4. pistolpete

    pistolpete New Member

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    One interesting thing that I recall reading is that langstroth made his original hives out of wine boxes and the dimensions he used stuck. Personally I find it extremely annoying that Lang frames are still designed for lumber that hasn't been in production for over 50 years. Modern 2x10 lumber comes in 9.25" widths and everything is designed around 9.5" boxes.

    As far as different box sizes, I'm a fit construction worker and I find a full deep super at about the limit what I can lift and handle smoothly. I definitely would not want to try anything bigger.
     
  5. tecumseh

    tecumseh New Member

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    I can recall pistolpete folks tossing full deeps of honey on the back of a 5 ton truck flat bed and then someone else stacking these 5 boxes high on the truck..... and doing this pretty much all day long. bee keeping work is easy right?

    an Apis snip..
    The bees preferring one setup over another is subjective and are based on the beekeepers preference for lighter hives, frame area for maximum brood production, total height of the hive, stability of the hive from blowing over.

    tecumseh..
    well stated.... of course if you are trying to sell a particular kind of hives you just tag these subjective preferences as 'more natural' and you (or at least I am) always amazed at how many folks will fall for that simple trick.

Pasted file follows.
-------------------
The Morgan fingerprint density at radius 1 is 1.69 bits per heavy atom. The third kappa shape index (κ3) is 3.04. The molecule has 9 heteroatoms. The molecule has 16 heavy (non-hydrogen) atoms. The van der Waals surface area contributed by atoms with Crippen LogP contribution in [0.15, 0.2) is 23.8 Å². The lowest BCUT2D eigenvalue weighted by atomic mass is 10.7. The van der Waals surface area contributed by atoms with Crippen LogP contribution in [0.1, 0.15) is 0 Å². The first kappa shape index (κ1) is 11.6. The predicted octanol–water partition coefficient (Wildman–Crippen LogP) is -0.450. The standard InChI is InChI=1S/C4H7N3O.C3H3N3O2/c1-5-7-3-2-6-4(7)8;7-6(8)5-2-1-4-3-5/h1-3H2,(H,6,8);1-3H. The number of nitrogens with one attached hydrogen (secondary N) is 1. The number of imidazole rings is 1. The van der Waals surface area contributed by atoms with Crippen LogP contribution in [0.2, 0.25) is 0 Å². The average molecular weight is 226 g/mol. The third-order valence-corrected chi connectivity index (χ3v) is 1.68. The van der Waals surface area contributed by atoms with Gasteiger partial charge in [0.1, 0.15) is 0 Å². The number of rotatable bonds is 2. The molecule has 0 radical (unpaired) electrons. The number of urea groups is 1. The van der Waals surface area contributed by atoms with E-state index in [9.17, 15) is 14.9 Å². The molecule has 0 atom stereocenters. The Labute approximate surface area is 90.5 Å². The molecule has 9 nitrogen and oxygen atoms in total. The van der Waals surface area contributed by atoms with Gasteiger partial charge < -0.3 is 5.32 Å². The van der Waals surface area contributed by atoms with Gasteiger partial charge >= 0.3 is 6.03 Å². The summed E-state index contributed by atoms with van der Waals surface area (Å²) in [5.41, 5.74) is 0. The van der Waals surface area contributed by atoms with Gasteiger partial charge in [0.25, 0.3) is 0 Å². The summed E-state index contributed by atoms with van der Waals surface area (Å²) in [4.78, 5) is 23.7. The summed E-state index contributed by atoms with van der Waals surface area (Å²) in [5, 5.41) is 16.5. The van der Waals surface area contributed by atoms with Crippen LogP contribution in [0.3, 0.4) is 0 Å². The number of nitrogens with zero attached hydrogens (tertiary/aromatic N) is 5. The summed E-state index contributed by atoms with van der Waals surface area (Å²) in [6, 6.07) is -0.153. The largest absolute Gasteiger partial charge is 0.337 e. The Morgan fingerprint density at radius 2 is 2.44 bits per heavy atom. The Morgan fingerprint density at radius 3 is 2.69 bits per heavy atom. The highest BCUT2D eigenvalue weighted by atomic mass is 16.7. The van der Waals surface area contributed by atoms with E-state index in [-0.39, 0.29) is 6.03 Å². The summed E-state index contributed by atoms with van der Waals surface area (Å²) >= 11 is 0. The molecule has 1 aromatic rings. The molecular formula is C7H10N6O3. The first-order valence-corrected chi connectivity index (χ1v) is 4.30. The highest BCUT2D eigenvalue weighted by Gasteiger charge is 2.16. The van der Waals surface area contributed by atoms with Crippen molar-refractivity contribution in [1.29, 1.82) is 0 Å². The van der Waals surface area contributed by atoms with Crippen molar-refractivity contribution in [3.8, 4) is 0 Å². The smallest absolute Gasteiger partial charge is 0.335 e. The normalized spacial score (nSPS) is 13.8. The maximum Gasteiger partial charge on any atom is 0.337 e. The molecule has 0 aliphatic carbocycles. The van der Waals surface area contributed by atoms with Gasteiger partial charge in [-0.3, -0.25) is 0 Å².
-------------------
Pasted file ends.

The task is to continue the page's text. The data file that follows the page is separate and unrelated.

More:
6. Daniel Y

    Daniel Y New Member

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    A square box woudl make since to me. This way all 4 sides could be made exactly the same. The final dimensions could be based upon some multiple 1/8. 1/8 etc of todays lumber dimensions. One of the biggest problems with improving the hive is that there are already so many out there and nearly every person relies on that compatibility factor. I think that if beekeeping set up one hive and it remained one hive you would see hundreds if not thousands of variations on the beehive.
     
  7. bamabww

    bamabww Active Member

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  8. 2kooldad

    2kooldad New Member

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    old bee hive.PNG 20 frame dadent hive.PNG a long hive.PNG dadent an langstroth.PNG to tall for me.PNG auto truck.PNG these are some of the pics I was first intraduced to an what got me going into beekeeping...lol...an auto truck...if they only knew.